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The paper presents a unitary approach of the use of a Molecular DescriptorsFamily in structure-property/activity relationships, particularly in modelling thechromatographic retention times of polychlorinated biphenyls. Starting from molecularstructure, viewed as a graph, and considering the bonds and bond types, atom types andoften the 3D geometry of the molecule, a huge family of molecular descriptors called MDFwas calculated. A preliminary selection of MDF members was done by simple linearregression (LR) against the measured property. The best fitted MDF subset is thensubmitted to multivariate linear regression (MLR) analysis in order to find the best pairs ofMDF members that produce a reliable QSPR (Quantitative Structure-PropertyRelationship) model. The predictive capability was finally tested by randomly splitting ofdata into training and test sets. The best obtained models are presented and the results arediscussed. Full article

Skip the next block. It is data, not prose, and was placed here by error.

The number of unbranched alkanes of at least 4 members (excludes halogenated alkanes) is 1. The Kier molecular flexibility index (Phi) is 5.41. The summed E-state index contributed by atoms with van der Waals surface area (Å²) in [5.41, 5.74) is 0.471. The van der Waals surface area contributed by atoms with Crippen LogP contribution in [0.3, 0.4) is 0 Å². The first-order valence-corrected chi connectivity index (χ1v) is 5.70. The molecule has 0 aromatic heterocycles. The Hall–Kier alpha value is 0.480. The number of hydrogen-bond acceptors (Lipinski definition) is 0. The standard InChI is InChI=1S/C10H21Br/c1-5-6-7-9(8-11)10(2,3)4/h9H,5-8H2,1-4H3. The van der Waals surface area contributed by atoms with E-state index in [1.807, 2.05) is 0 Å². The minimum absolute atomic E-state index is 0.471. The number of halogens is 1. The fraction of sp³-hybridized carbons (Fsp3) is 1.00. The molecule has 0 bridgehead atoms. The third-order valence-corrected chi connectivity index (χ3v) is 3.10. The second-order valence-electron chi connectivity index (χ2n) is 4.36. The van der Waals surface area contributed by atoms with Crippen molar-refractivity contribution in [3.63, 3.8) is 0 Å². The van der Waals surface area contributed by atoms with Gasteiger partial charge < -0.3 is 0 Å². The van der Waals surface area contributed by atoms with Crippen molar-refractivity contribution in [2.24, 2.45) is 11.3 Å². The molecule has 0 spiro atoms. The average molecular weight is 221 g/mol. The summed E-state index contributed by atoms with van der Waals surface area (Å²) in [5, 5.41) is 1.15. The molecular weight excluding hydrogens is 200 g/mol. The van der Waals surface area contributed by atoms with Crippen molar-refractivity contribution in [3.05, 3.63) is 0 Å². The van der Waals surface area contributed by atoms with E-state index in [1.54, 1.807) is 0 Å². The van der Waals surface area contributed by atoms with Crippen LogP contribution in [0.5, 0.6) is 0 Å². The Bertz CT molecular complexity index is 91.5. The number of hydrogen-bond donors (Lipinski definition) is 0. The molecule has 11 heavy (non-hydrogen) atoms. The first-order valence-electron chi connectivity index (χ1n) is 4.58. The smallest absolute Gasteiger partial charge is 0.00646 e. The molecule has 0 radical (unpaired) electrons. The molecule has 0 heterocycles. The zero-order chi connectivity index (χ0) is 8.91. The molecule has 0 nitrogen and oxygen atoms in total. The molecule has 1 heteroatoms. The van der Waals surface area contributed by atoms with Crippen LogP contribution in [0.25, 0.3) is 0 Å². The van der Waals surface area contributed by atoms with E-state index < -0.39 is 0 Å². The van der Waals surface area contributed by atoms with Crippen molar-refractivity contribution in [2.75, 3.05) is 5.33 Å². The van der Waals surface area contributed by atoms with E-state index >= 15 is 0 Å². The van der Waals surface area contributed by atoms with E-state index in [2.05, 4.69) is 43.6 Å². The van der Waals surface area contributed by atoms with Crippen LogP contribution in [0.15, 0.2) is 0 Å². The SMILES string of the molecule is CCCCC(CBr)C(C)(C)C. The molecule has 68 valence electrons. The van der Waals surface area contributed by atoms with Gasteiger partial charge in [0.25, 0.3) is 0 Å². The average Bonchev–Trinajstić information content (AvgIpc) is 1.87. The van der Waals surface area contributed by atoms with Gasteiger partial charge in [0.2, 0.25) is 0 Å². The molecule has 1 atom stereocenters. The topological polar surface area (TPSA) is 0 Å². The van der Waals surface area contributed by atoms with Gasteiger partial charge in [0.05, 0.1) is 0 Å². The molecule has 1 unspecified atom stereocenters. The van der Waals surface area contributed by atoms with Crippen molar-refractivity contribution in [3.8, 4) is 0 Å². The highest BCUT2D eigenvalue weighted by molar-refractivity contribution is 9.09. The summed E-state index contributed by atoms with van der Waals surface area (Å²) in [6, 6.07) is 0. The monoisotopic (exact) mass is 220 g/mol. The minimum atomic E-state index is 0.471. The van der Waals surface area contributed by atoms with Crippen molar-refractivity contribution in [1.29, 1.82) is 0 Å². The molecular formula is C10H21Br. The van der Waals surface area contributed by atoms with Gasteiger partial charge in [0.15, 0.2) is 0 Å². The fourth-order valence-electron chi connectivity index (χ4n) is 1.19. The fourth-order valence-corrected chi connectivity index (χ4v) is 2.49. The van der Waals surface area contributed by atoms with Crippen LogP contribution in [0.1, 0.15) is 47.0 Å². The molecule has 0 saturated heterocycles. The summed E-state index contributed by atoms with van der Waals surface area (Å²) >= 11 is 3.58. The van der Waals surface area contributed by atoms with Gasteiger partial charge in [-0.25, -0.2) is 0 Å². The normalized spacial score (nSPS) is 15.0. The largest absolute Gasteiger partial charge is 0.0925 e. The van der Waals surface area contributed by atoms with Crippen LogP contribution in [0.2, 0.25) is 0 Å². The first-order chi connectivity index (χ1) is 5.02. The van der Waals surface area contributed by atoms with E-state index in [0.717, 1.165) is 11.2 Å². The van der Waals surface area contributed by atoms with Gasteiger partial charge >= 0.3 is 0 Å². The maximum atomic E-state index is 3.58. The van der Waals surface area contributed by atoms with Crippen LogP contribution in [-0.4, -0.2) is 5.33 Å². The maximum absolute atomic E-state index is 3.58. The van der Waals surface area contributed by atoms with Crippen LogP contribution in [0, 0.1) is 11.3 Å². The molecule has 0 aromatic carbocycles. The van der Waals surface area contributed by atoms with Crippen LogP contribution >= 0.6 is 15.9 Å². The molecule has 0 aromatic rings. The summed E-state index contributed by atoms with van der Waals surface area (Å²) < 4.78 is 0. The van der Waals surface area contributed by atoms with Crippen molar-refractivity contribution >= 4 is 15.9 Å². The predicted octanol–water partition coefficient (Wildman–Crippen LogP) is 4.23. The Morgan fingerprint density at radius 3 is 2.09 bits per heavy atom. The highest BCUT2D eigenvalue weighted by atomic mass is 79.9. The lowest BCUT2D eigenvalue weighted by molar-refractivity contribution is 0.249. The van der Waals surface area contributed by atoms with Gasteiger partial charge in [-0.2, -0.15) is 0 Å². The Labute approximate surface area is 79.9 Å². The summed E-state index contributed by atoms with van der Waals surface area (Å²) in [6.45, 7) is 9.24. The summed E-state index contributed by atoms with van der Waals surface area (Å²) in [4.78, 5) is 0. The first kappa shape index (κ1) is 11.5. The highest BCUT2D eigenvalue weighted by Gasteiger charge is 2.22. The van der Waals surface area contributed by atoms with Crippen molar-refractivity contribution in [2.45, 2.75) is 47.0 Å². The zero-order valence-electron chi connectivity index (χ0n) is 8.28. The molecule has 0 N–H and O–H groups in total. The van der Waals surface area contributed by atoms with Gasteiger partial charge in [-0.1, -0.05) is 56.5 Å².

(This article belongs to the Special Issue The Chemical Bond and Bonding)
Open AccessArticle Electron-Capture Cross Sections of Ground-State O2+ Recoil Ions in Slow Collisions with H2 and O2
Int. J. Mol. Sci. 2007, 8(11), 1158-1164; doi:10.3390/i8111158
Received: 19 October 2007 / Revised: 9 November 2007 / Accepted: 13 November 2007 / Published: 22 November 2007
Cited by 2 | PDF Full-text (177 KB) | HTML Full-text | XML Full-text
Abstract
We report the measured total charge-transfer (electron-capture) cross sectionsfor the ground state O2+ (X2πg) ions with H2 and O2 molecular gases in the collisionenergy range between 0.50 and 2 keV. The time-of-flight technique has been used tomeasure
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We report the measured total charge-transfer (electron-capture) cross sectionsfor the ground state O2+ (X2πg) ions with H2 and O2 molecular gases in the collisionenergy range between 0.50 and 2 keV. The time-of-flight technique has been used tomeasure the fast neutral products from O2+ charge transfer reactions. The analyzedprocess has cross sections that continue to increase slowly, as a function of incidentenergy. Measured cross sections for O2+ H2, O2 systems are compared with previouslyavailable experimental and theoretical results in the literature. Full article